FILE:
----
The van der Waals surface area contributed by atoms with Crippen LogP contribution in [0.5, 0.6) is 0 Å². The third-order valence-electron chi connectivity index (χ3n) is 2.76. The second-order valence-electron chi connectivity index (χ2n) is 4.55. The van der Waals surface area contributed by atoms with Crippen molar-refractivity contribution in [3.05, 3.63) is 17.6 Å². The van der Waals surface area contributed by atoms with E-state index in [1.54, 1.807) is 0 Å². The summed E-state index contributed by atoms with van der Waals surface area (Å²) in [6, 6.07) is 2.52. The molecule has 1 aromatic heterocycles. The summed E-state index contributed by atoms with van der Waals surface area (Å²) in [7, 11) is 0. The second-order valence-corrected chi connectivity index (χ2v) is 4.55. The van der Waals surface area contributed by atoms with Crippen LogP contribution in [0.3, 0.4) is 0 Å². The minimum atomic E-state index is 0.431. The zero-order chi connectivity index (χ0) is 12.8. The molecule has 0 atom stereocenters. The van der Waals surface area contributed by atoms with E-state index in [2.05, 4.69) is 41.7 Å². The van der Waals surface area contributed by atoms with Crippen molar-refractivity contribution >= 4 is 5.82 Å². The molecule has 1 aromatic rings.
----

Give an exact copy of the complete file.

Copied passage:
The van der Waals surface area contributed by atoms with Crippen LogP contribution in [0.5, 0.6) is 0 Å². The third-order valence-electron chi connectivity index (χ3n) is 2.76. The second-order valence-electron chi connectivity index (χ2n) is 4.55. The van der Waals surface area contributed by atoms with Crippen molar-refractivity contribution in [3.05, 3.63) is 17.6 Å². The van der Waals surface area contributed by atoms with E-state index in [1.54, 1.807) is 0 Å². The summed E-state index contributed by atoms with van der Waals surface area (Å²) in [6, 6.07) is 2.52. The molecule has 1 aromatic heterocycles. The summed E-state index contributed by atoms with van der Waals surface area (Å²) in [7, 11) is 0. The second-order valence-corrected chi connectivity index (χ2v) is 4.55. The van der Waals surface area contributed by atoms with Crippen LogP contribution in [0.3, 0.4) is 0 Å². The minimum atomic E-state index is 0.431. The zero-order chi connectivity index (χ0) is 12.8. The molecule has 0 atom stereocenters. The van der Waals surface area contributed by atoms with E-state index in [2.05, 4.69) is 41.7 Å². The van der Waals surface area contributed by atoms with Crippen molar-refractivity contribution >= 4 is 5.82 Å². The molecule has 1 aromatic rings.